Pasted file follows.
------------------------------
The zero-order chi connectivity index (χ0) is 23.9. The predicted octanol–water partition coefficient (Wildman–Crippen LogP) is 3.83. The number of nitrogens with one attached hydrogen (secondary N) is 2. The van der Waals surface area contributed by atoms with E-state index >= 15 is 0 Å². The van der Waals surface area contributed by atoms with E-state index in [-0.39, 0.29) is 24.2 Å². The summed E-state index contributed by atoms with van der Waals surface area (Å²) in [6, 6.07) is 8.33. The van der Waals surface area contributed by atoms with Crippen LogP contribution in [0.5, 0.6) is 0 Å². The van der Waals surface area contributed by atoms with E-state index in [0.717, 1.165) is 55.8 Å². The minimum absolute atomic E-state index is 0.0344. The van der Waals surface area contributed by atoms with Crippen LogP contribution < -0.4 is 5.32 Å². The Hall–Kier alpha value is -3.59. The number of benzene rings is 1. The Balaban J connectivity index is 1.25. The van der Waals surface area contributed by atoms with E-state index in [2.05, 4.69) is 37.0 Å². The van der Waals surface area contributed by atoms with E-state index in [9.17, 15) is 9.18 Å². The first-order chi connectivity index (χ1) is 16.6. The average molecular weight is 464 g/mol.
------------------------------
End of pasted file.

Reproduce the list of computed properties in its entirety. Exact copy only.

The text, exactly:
The zero-order chi connectivity index (χ0) is 23.9. The predicted octanol–water partition coefficient (Wildman–Crippen LogP) is 3.83. The number of nitrogens with one attached hydrogen (secondary N) is 2. The van der Waals surface area contributed by atoms with E-state index >= 15 is 0 Å². The van der Waals surface area contributed by atoms with E-state index in [-0.39, 0.29) is 24.2 Å². The summed E-state index contributed by atoms with van der Waals surface area (Å²) in [6, 6.07) is 8.33. The van der Waals surface area contributed by atoms with Crippen LogP contribution in [0.5, 0.6) is 0 Å². The van der Waals surface area contributed by atoms with E-state index in [0.717, 1.165) is 55.8 Å². The minimum absolute atomic E-state index is 0.0344. The van der Waals surface area contributed by atoms with Crippen LogP contribution < -0.4 is 5.32 Å². The Hall–Kier alpha value is -3.59. The number of benzene rings is 1. The Balaban J connectivity index is 1.25. The van der Waals surface area contributed by atoms with E-state index in [2.05, 4.69) is 37.0 Å². The van der Waals surface area contributed by atoms with E-state index in [9.17, 15) is 9.18 Å². The first-order chi connectivity index (χ1) is 16.6. The average molecular weight is 464 g/mol.